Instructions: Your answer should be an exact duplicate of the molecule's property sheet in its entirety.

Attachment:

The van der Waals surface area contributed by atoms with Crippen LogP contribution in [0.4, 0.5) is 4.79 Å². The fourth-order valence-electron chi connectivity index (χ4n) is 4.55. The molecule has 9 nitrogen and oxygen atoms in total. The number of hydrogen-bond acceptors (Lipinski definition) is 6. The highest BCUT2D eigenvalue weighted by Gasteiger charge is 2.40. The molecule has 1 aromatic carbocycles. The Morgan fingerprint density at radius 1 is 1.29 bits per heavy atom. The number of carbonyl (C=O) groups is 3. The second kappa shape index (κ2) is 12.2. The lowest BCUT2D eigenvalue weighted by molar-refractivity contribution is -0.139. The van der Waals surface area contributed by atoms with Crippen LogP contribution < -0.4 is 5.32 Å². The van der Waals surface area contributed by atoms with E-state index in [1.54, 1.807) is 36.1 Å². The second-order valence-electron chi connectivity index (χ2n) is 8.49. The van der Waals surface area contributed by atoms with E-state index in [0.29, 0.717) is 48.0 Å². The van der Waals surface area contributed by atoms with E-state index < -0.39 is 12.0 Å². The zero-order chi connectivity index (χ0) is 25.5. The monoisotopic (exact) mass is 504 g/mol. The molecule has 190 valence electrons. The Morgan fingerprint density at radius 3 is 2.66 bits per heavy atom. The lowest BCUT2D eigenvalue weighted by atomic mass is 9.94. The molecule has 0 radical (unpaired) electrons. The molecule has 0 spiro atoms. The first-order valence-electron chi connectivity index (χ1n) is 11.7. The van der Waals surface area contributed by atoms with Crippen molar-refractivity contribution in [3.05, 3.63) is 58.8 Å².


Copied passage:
The van der Waals surface area contributed by atoms with Crippen LogP contribution in [0.4, 0.5) is 4.79 Å². The fourth-order valence-electron chi connectivity index (χ4n) is 4.55. The molecule has 9 nitrogen and oxygen atoms in total. The number of hydrogen-bond acceptors (Lipinski definition) is 6. The highest BCUT2D eigenvalue weighted by Gasteiger charge is 2.40. The molecule has 1 aromatic carbocycles. The Morgan fingerprint density at radius 1 is 1.29 bits per heavy atom. The number of carbonyl (C=O) groups is 3. The second kappa shape index (κ2) is 12.2. The lowest BCUT2D eigenvalue weighted by molar-refractivity contribution is -0.139. The van der Waals surface area contributed by atoms with Crippen LogP contribution < -0.4 is 5.32 Å². The van der Waals surface area contributed by atoms with E-state index in [1.54, 1.807) is 36.1 Å². The second-order valence-electron chi connectivity index (χ2n) is 8.49. The van der Waals surface area contributed by atoms with E-state index in [0.29, 0.717) is 48.0 Å². The van der Waals surface area contributed by atoms with E-state index < -0.39 is 12.0 Å². The zero-order chi connectivity index (χ0) is 25.5. The monoisotopic (exact) mass is 504 g/mol. The molecule has 190 valence electrons. The Morgan fingerprint density at radius 3 is 2.66 bits per heavy atom. The lowest BCUT2D eigenvalue weighted by atomic mass is 9.94. The molecule has 0 radical (unpaired) electrons. The molecule has 0 spiro atoms. The first-order valence-electron chi connectivity index (χ1n) is 11.7. The van der Waals surface area contributed by atoms with Crippen molar-refractivity contribution in [3.05, 3.63) is 58.8 Å².